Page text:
The Until We Meet Again Tour played the US Open from Friday evening through Monday night, an exhausting and invigorating schedule. A number of friends and family members sat in during the appearance. The heart of the group was Sean and Eric. Great tennis was viewed. Good times were shared. The renovations at the Billie Jean King National Tennis Center were impressive. The new Grandstand became a favorite. It was good to see some matches in Louis Armstrong Stadium. Much food was consumed. The hamburgers came highly recommended and lived up to their billing.
The Until We Meet Again Tour, featuring Eric as a guest artist, visited Battery Park. However, our gig at the Irish Hunger Memorial was cancelled due to construction.
After a day of work, the Until We Meet Again Tour appeared at Penn Station to pick up Eric who arrived to attend the US Open. We traveled to Sean’s apartment where we visited with the talented up and coming artist Henrik.
An era came to a close. The Until We Meet Again Tour moved out of the Shire today. Tricia packed the final car load to take to Cleveland Heights via Richmond. I gathered up the items I will need for the next ten days or so and moved in with my friends Nicole and Desi and Boxster.
The Until We Meet Again Tour spent most of the day preparing for the next tour – the And Back Again Tour that will originate from Louisville, Kentucky.
During a packing break, a quick stroll was made around Harlem Meer in Central Park to pick up at poster at the Museum of the City of New York.
Filed under New York, Photo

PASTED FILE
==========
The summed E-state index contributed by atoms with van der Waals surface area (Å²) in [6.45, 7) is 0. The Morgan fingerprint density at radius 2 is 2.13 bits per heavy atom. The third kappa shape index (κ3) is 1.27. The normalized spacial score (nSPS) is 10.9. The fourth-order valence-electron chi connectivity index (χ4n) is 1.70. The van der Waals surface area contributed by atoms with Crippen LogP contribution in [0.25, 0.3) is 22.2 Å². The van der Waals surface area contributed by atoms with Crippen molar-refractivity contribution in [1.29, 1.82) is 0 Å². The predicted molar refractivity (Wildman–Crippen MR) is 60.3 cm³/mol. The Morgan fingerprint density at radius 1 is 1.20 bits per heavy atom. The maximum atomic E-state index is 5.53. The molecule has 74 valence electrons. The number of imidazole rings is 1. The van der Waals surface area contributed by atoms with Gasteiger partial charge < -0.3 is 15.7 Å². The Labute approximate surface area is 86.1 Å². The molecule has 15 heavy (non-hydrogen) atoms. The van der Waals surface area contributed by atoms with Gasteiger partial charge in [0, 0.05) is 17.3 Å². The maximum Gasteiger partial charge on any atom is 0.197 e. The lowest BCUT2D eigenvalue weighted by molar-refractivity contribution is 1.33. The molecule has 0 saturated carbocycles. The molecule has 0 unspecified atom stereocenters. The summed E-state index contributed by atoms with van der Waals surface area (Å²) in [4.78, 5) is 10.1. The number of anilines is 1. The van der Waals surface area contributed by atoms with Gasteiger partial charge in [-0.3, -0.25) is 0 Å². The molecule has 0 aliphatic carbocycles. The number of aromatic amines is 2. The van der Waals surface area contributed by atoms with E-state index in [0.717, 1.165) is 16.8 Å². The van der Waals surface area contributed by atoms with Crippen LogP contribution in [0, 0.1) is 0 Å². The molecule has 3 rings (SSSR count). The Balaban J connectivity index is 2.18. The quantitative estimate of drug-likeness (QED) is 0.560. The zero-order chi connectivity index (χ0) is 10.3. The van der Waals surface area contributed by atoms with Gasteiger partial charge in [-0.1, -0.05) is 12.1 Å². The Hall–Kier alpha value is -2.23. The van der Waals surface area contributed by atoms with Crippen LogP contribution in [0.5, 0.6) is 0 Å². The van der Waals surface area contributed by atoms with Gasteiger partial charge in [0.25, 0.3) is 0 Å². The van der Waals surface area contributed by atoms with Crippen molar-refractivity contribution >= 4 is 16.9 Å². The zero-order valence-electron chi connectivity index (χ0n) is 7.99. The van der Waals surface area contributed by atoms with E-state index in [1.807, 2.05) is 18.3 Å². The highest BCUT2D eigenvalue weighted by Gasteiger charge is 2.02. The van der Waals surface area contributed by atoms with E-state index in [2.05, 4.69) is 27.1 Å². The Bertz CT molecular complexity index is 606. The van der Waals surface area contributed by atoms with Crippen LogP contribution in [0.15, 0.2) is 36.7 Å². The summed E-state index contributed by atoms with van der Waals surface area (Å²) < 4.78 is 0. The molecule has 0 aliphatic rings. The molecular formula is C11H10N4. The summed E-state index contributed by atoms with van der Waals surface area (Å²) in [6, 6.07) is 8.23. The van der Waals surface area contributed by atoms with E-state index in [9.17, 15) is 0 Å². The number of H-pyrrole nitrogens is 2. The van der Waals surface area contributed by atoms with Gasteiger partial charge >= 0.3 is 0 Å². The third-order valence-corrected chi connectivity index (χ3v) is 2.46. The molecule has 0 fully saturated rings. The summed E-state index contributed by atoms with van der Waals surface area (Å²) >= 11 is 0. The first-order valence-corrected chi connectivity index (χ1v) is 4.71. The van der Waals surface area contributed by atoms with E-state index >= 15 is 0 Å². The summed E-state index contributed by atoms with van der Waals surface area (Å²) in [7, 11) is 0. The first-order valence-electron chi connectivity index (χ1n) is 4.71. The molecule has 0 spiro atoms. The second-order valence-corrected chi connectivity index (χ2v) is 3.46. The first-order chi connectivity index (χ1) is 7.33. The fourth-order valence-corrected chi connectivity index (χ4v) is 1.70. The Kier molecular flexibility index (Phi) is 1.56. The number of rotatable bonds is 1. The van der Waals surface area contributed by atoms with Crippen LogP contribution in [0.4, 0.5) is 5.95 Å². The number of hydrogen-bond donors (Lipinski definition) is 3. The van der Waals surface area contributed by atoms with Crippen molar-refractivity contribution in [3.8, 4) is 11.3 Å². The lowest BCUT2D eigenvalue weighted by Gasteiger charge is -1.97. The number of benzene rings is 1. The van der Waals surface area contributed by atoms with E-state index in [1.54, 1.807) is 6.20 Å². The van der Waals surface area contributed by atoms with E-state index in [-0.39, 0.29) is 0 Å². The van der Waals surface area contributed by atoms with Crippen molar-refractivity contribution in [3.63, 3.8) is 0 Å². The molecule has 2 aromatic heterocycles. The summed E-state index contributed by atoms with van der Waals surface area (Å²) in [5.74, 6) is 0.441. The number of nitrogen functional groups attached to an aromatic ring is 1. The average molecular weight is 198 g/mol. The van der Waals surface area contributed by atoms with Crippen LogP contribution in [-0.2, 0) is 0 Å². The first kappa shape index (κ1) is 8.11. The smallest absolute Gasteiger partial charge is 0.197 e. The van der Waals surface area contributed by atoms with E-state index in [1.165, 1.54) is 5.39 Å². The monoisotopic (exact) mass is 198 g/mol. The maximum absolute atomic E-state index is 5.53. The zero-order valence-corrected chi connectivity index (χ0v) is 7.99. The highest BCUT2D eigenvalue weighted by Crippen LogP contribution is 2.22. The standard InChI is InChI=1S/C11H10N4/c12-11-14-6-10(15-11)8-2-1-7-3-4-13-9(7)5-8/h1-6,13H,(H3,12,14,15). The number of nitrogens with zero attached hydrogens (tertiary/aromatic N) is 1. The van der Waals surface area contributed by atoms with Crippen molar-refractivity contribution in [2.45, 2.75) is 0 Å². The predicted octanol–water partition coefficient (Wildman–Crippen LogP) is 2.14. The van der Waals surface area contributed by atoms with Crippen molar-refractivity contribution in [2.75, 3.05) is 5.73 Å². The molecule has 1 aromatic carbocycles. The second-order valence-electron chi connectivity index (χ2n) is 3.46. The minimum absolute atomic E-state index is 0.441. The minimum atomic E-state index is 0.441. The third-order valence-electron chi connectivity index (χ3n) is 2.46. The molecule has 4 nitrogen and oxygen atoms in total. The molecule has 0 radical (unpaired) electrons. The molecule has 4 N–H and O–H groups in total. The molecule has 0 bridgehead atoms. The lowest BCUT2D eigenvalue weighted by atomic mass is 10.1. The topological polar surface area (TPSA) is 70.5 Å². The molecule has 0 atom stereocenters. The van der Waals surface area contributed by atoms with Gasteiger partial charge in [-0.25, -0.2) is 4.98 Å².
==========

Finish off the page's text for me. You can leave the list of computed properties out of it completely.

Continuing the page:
The Until We Meet Again Tour opened the day in the canyon lands of New York on a walking tour of Wall Street. A ferry ride to Governors Island followed for a visit that included the national monument and the newly opened The Hills. The day ended with a return to Community Food & Juice with Tricia, Nicole, Desi, and Boxster.
The afternoon appearance of the Until We Meet Again Tour occurred at Central Park, an oft-visited and favorite venue. As with Cathedral Church of Saint John the Divine, Tricia and I took a tour.
The park is great; the tour was good; but the guide failed to mention the destruction of Seneca Village, a community of African-Americans and Irish evicted to create the park. Seneca Village was the only community of African-American property-owners for 19th-century New York.Their land was seized under eminent domain; the homes razed.
Central Park remains one of my favorite places in New York. But knowing of the dispossession of the Indigenous people and the people who lived in Seneca Village temper my understanding of the park and its meaning.